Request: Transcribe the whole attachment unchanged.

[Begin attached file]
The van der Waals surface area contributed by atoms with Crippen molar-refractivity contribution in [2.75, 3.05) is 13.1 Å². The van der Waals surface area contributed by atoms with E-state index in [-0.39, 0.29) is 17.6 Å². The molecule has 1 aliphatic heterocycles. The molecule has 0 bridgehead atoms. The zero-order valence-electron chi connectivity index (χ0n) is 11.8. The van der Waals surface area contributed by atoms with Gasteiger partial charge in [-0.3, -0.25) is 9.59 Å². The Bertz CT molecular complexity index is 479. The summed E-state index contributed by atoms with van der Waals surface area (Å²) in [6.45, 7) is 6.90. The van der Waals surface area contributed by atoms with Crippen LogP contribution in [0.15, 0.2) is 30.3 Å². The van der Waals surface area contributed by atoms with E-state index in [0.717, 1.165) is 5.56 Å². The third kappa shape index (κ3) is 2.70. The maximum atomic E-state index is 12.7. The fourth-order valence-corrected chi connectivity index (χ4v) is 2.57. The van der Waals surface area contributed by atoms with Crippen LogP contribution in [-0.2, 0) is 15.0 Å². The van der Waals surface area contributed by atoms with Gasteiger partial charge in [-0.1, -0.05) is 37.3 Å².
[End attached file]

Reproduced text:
The van der Waals surface area contributed by atoms with Crippen molar-refractivity contribution in [2.75, 3.05) is 13.1 Å². The van der Waals surface area contributed by atoms with E-state index in [-0.39, 0.29) is 17.6 Å². The molecule has 1 aliphatic heterocycles. The molecule has 0 bridgehead atoms. The zero-order valence-electron chi connectivity index (χ0n) is 11.8. The van der Waals surface area contributed by atoms with Gasteiger partial charge in [-0.3, -0.25) is 9.59 Å². The Bertz CT molecular complexity index is 479. The summed E-state index contributed by atoms with van der Waals surface area (Å²) in [6.45, 7) is 6.90. The van der Waals surface area contributed by atoms with Crippen LogP contribution in [0.15, 0.2) is 30.3 Å². The van der Waals surface area contributed by atoms with E-state index in [0.717, 1.165) is 5.56 Å². The third kappa shape index (κ3) is 2.70. The maximum atomic E-state index is 12.7. The fourth-order valence-corrected chi connectivity index (χ4v) is 2.57. The van der Waals surface area contributed by atoms with Crippen LogP contribution in [-0.2, 0) is 15.0 Å². The van der Waals surface area contributed by atoms with Gasteiger partial charge in [-0.1, -0.05) is 37.3 Å².